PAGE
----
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Artificial Intelligence Healthcare AI

This ad agency is using AI to help Alzheimer’s patients hold on to their memories


By Webb Wright, NY Reporter

September 5, 2023 | 9 min read

Launched four years ago, bAIgrapher is designed to slow the progress of the neurodegenerative disease. It will soon undergo clinical trials, after which point it could become widely available.


More than 6mn Americans are currently living with Alzheimer’s, according to the Alzheimer’s Association. / Adobe Stock.

Around 6.7 million Americans are currently diagnosed with Alzheimer’s – a disease which leads to cognitive decline and memory loss, among a range of other symptoms – according to data from the Alzheimer’s Association. Some 55 million people globally suffer from dementia, an umbrella term denoting neurodegenerative ailments in general, according to the World Health Organization.

While there are a number of therapies that can stave off the effects of Alzheimer’s, the disease itself remains incurable.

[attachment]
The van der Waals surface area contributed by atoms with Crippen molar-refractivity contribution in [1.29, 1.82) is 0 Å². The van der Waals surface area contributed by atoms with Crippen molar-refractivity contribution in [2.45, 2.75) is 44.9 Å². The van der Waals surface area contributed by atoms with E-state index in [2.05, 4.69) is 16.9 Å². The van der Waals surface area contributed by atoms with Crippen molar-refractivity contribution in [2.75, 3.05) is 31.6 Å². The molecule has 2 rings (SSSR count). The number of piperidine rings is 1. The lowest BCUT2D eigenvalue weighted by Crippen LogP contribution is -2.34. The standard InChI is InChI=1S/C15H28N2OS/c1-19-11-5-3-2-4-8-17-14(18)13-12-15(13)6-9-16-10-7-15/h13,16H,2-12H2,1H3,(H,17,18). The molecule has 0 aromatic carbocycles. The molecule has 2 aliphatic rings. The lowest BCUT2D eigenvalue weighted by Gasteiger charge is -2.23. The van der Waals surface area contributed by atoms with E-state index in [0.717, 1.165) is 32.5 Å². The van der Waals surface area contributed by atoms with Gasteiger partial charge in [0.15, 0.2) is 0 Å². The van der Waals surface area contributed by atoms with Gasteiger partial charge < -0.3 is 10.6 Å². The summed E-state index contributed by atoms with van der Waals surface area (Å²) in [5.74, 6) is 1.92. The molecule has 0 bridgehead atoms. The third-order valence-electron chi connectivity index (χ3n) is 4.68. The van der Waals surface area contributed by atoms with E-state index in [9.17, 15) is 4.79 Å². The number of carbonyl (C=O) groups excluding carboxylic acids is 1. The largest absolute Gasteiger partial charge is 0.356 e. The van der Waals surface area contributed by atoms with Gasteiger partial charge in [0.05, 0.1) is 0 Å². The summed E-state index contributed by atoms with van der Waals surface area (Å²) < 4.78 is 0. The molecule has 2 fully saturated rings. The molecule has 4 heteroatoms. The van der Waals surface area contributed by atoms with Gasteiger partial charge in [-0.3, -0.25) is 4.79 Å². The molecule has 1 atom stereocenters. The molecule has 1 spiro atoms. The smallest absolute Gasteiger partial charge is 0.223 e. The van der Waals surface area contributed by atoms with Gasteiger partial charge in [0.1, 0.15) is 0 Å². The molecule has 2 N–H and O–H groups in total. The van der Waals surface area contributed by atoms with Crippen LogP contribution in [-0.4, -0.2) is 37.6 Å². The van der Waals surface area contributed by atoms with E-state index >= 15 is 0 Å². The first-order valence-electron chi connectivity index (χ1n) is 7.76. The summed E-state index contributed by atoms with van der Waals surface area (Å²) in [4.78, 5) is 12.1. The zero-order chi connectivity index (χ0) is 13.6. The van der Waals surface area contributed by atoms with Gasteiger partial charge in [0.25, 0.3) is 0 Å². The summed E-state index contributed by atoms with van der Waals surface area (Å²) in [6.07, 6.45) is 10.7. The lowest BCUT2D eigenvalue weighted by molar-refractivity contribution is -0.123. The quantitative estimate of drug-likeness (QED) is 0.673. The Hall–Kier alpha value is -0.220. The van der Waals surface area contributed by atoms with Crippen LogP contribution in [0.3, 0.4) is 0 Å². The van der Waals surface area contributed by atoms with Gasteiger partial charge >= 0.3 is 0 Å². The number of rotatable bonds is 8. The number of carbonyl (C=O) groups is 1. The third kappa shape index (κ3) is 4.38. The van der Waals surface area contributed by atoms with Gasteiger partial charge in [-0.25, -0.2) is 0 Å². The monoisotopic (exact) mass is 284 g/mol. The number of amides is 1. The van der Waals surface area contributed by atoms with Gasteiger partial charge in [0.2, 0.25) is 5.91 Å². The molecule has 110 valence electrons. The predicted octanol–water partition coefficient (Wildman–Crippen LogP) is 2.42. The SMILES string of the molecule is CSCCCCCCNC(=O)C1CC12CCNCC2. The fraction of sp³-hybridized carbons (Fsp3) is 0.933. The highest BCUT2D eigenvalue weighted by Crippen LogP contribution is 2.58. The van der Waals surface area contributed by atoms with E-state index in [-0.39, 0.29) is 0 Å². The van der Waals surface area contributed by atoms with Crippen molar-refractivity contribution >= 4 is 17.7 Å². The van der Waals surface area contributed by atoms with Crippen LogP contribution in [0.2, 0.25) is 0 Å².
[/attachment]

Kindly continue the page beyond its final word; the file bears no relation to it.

In 2019, an idea was hatched by a team of creatives at Area 23, an IPG Health-owned advertising agency which this year topped The Drum's World Creative Rankings: what if artificial intelligence could somehow be leveraged to help Alzheimer's patients retain their memories?

The application of AI in Alzheimer’s treatment is not new. In laboratories and universities around the world, researchers are working to crack the neurological mystery of the disease using the technology. But this particular ad agency, which specializes in the healthcare industry, was not focused on the development of new medical devices or interventions, but rather that sacred human habit that forms the core not only of marketing but also that of our institutions, our relationships and even our very sense of personal identity: storytelling.

Thus was born bAIgrapher, an AI model designed to turn an Alzheimer’s patient’s life story into an enduring artifact, a memory bank that can potentially slow the advance of the disease while providing comfort to those who remain behind once it has taken its toll.